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Dead Hook

Dead Hook

Written by Nathan Carter on 3/19/2024 for PSVR2  
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FPS shooters are probably high on the list of most obvious types of games you can make for a VR headset, and many of them conform to tropes of the genre, for better or worse. I'll get this out of the way right off the bat. This game wears it's Doom influence on it's sleeve. I mean, the game starts right off with a robotic voice that is basically "not Vega" talking to you along with your AI wife. The demons all look like Doom demons, and you got heavy metal music blasting as you play through each level. One could say that Dead Hook is "we have Doom at home" but honestly I don't think that's a bad thing because if we aren't going to get an official Doom VR game that is more than just a tech demo like Doom VFR was, this is probably the closest we have gotten so far. Combining Doom in VR with rogue-like elements turns out to be a very good - though repetitive - combination. 

As the name implies, players can swing around with "hooks", which latch onto the environments and allow you to swoosh through the room. With a game like this, the physics of the hooks will make or break the game and thankfully the hooks work extremely well. You can hook one or both of them to any surface, and then yank yourself in the area you want to go. Like Doom, you are gonna want to constantly be moving. Standing still will get you killed pretty quickly. Swinging through the air like Spider-Man while shooting at demons is very satisfying, and you can also use the hook to instakill demons much like Doom's glory kills. Shooting a demon enough will cause it to start flashing. If you hook onto the demon while in this state you will fly towards them and make them explode. You can also kill them via ripping their heads off. The game supports both standing and sitting mode and while it's entirely possible to play sitting down, you really should play this standing up. When things get crazy it really makes swinging and making quick motions especially easy if you've got enemies behind you.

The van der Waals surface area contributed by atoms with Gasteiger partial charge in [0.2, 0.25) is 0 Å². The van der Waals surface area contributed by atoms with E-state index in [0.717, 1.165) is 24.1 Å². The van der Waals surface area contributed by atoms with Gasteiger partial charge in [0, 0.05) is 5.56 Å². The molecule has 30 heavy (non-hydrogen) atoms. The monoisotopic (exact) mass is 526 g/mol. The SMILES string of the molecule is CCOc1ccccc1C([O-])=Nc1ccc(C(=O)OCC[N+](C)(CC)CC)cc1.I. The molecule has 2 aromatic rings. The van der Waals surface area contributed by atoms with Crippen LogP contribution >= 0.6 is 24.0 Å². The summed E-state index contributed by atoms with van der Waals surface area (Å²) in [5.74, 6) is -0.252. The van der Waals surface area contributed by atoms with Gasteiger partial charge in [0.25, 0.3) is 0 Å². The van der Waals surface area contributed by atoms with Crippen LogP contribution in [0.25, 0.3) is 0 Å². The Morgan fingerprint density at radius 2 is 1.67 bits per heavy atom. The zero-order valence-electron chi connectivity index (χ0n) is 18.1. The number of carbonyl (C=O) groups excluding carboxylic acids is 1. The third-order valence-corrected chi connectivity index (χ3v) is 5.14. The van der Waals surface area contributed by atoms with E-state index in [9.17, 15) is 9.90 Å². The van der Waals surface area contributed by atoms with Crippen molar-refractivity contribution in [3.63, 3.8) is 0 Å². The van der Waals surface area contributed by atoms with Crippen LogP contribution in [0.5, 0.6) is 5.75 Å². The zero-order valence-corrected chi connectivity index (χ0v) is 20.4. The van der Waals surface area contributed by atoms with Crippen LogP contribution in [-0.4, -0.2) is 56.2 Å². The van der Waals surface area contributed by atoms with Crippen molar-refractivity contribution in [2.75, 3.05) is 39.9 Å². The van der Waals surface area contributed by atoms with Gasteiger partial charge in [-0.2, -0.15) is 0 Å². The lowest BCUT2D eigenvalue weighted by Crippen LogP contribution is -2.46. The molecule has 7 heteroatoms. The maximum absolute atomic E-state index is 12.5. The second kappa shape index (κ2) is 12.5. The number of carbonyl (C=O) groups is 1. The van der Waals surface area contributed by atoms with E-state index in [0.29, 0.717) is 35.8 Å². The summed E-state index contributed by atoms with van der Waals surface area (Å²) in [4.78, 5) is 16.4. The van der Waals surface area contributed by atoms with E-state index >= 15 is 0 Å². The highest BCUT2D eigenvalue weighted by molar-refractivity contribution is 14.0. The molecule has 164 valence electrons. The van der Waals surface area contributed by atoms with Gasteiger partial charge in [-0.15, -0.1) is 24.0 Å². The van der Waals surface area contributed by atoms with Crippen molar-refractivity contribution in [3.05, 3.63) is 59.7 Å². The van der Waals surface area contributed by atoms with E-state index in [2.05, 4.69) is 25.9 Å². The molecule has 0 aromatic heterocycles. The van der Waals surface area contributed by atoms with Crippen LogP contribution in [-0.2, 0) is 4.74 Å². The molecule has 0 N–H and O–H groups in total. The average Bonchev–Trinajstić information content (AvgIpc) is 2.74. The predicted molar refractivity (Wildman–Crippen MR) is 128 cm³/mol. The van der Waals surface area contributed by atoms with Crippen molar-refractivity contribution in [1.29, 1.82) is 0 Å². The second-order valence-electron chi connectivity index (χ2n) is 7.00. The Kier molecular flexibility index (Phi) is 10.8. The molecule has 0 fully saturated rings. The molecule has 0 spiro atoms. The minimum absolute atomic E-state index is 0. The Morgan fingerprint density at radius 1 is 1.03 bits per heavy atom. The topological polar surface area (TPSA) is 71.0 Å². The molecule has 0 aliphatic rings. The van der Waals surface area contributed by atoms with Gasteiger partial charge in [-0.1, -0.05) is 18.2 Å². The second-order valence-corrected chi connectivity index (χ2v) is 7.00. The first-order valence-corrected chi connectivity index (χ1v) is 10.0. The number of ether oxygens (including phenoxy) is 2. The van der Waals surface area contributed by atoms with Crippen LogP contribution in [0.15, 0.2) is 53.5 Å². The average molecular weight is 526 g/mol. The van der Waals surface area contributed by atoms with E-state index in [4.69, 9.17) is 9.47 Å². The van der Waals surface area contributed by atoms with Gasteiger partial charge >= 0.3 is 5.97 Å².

When it comes to VR games, especially ones with guns, the most important thing is what I will call weight. Even though you are holding normal lightweight controllers you need to be immersed in the experience, so that you can actually feel the weight of those guns in your hands, especially when it comes to reloading. Thankfully Dead Hook pulls this off extremely well. Most guns can be manually reloaded by either pulling back on a slide, or shaking the controller in a left to right motion like you are doing a one-handed load with a revolver. You can also dual wield weapons, which works extremely well. You are also equipped with different elemental attacks. You can hold out your hands and shoot out fire or lightning or ice and some enemies can only be damaged when you do enough damage to them with certain elemental attacks.

The only weapon that doesn't really feel all that great to use is the chainsaw. You can pull a rip cord in your wrist to activate a chainsaw that pops out of one of your hands. All of the guns and elemental attacks have decent weight to them but no matter how many times I tried to hack and slash, the saw didn't really feel like it did much, which usually just left me waving my hand quickly in front of an enemy quickly to kill them which wasn't as satisfying.